Economy can affect jury duty numbers

Kathie Zipp

Courts don’t overlook financial excuses

The list of jury duty excuses in Portage County Jury Commissioner Marie Kunka’s office is long, including everything from pet surgery to a boldly printed “not interested.” But financial excuses also hold place within the piles, and with the current state of the economy, Kunka said she isn’t overlooking them.

“I know two days without pay can mean a lot,” she said. “Some people are really struggling to survive, and I take that seriously.”

The New York Times reported that many courts are forced to call larger pools of jurors to meet their needs. This doesn’t seem to be the case, however, in Portage County. Kunka said although she sees a multitude of financial excuses, they haven’t affected numbers enough to have to pool more.

“I summon 200 every two weeks,” she said. “We raised the number a few years ago from 150, but not due to financial difficulties.”

Even so, there are still many who desperately report that their situations simply don’t allow for the time off.

“I work in a bakery, and we take turns with shifts,” Kunka read from her files.

“I really can’t afford to take off work,” one caller said.

“I’m 18 and didn’t know I was pregnant. Now I can’t afford it,” said another.

“I must have lost my summons behind the couch with all my bills,” is one of her favorites, Kunka said.

She said there are certain situations, however, that are always excused.

If someone is unemployed or laid off and can prove that submitting documentation, he or she isn’t expected to serve. Also, if a business consists of 25 or fewer employees and one is called, another employee isn’t expected to serve at the same time. Other people who can be excused include those 75 and older who don’t wish to serve, those with physical or mental disabilities and the Amish. Students are also excused if they can provide a schedule of classes.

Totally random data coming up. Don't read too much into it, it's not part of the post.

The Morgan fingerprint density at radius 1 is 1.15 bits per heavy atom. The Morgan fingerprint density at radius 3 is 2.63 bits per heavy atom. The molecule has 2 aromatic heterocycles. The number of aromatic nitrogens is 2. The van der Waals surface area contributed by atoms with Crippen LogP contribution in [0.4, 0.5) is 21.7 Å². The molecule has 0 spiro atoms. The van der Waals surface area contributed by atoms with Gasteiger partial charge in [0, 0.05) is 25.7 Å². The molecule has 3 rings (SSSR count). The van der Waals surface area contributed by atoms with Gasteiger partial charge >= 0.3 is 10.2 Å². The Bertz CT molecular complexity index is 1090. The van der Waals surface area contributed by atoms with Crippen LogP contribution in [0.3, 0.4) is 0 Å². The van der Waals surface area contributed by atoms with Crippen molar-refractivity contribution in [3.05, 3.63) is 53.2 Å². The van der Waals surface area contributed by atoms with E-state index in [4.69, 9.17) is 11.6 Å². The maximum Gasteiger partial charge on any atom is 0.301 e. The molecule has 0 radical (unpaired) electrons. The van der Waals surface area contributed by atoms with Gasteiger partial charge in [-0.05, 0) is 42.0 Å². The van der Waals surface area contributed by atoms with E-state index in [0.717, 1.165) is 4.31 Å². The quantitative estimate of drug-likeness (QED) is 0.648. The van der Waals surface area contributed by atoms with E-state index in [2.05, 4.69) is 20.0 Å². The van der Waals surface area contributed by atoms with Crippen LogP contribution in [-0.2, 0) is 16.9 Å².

Even with all these exceptions, Kunka said there are still enough left to serve jury duty in the local area. Contrary to the notion that most people don’t like serving, many people she speaks with are thrilled to finally be called. Some, she said, are eager for the experience. And for those people who are unemployed, even the $15 per day is appreciated and contributing to something can again be even more satisfying, Kunka said.

Portage County Municipal Judge John Plough said he agrees there hasn’t been an overwhelming amount of people desperate to get out of the courtroom. He attributes this to most trials in Portage County only last one to three days. But when someone tells him they can’t serve for financial reasons, he said he tries to be accommodating. Plough said he works on getting 30 people to serve and places those with financial reasons on call.

“Also, I try to be fair with the time people do give to us,” he said. ” If they volunteer on the first day of the trial, and it meets again, I let them slide to the bottom of the list of jurors for the second day.”

Plough, like Kunka, said he recognizes the fact that people are struggling and tries to balance their need with the needs of the court.

Contact public affairs reporter Kathie Zipp at [email protected]